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Bob Ryan on baseball's WAR

Discussion in 'Sports and News' started by 3_Octave_Fart, Mar 3, 2013.

  1. 3_Octave_Fart

    3_Octave_Fart Well-Known Member


    This is becoming as trite as the "big event host city sucks" column.
    Or the "soccer sucks" column.
    A terrible argument.
  2. LongTimeListener

    LongTimeListener Well-Known Member

    Which WAR is he using to say it was 9.1-6.6? B-R says it was 10.7-6.9. Of course, B-R also says Robinson Cano ranked ahead of Cabrera too, and that Alex Gordon was the 10th-best position player in all of Major League Baseball, a mere 0.7 points behind Cabrera.

    But really this whole argument is incomplete for another five years until we find out what Trout's 2012 WAR was under the next adjusted formula, and then of course we have to see if it's B-R or Fangraphs that we should take as gospel truth.
  3. LongTimeListener

    LongTimeListener Well-Known Member

    Ridiculously simplistic to say the fetishization of WAR is the path to a front-office job. Whole lot more involved than that -- some very finely tuned defensive zone stats along with video scouting. Regardless, predicting what a person will do for the next five years is an entirely different exercise than evaluating what he did last year.

    But ridiculously simplistic is your milieu, so I am not surprised that that would be your stance.
  4. I get why Ryan's not into numerical modeling of players. I just don't know why people have to get so pissy when others eat it up.
  5. Dick Whitman

    Dick Whitman Well-Known Member

    The problem isn't that Bob Ryan doesn't like WAR. Plenty of people don't.

    The problem is that Bob Ryan does a terrible job supporting the assertion that he doesn't like WAR.

    LTL, you're too smart to reflexively support this column. You could write it 10 times better.
  6. LongTimeListener

    LongTimeListener Well-Known Member

    Uh ... I appreciate that?

    I'm probably just worn out on the whole topic. I didn't think Ryan's column was bad, maybe too much on the surface. To me, a column on that topic should always include those points I (and others) have mentioned: that the two leading authorities can't even agree on what WAR is, and that it changes again and again long after the seasons are in the books. Yet even though we all know Trout's and Cabrera's WAR for 2012 will be different five years from now, we are supposed to accept them as incontrovertible conclusions in the moment.

    But this ...

    ... is completely opposite of how this stuff happens. I have been called a stupid old man here on this board for saying I would have voted for Cabrera. There were dozens, maybe even hundreds, of columns deriding the 22 Flat Earthers who wasted their vote last fall. Probably the most egregious was Passan's saying that because Nate Silver nailed the presidential election, Cabrera voters are wrong.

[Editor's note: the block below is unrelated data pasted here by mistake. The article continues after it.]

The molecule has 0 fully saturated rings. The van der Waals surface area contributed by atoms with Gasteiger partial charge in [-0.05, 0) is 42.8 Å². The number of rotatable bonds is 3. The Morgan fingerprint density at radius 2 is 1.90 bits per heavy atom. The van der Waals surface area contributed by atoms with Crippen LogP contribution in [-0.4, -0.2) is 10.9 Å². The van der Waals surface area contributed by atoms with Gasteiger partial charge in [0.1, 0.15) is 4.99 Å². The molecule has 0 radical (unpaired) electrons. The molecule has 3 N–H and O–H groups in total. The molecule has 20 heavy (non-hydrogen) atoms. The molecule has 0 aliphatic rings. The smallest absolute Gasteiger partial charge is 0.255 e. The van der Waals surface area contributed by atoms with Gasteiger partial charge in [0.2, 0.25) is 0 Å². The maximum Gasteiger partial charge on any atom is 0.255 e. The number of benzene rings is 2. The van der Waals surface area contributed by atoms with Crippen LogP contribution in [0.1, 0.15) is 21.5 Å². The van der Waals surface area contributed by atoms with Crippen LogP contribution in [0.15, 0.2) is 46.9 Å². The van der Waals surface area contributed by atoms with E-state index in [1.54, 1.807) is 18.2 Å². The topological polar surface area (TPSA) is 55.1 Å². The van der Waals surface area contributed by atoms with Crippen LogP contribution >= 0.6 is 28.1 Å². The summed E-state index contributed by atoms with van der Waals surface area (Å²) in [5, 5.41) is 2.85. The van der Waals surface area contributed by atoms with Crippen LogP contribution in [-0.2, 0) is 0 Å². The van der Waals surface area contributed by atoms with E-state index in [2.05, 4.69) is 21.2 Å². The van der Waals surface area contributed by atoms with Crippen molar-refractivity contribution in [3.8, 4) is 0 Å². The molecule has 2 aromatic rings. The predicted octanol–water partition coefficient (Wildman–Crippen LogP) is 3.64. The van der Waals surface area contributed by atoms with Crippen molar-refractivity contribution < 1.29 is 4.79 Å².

7. RickStain

    RickStain Well-Known Member

    I'm ready to just give up on WAR so I don't have to deal with these absurdly bad columns. It's a lazy, shorthand stat that no one really needs, although it is convenient. It's the fast food of analysis. I like it, but I can certainly do without it.

    There's no war inside baseball. The war is entirely being fought by fans (and that includes writers).
  8. Knighthawk

    Knighthawk Member

    WAR as a concept is fine. It's a very useful way to measure players in a context-free way. I don't think the MVP should be decided in a context-free manner, but that's just an opinion.

    The elephant in the room is that a big chunk of WAR is junk, because no one has found an accurate way of measuring defensive value. Fangraphs thinks that Jhonny Peralta was one of the best defensive shortstops in baseball last season.
  9. Bubbler

    Bubbler Active Member

    Last edited by a moderator: Dec 15, 2014
  10. RickStain

    RickStain Well-Known Member

    It's not that we don't know how to quantify defensive value. It's that you have to make choices no one likes to make about what you are trying to measure. The best defender isn't always going to be the most valuable.
  11. 93Devil

    93Devil Well-Known Member

    OPS is a perfectly fine way to judge a hitter.

    Fielding is trickier, but what about making a rating that measure how many times a game a player catches a batted ball? If a player does have limited range, it will show up in that stat. Compare shortstops to shortstops or RF to RF and the ones with good range should start to rise to the top over the course of a season and a career.

    And errors are errors.
  12. Michael_ Gee

    Michael_ Gee Well-Known Member

    Fielding is the Lost Dutchman gold mine of sabermetrics. I'm of the opinion that a consensus on the most accurate means of measuring fielding ability will NEVER be found, if only because the people inside baseball, managers, scouts, front offices, etc., place a much higher value on consistency than they do on range, while outsiders do the opposite.
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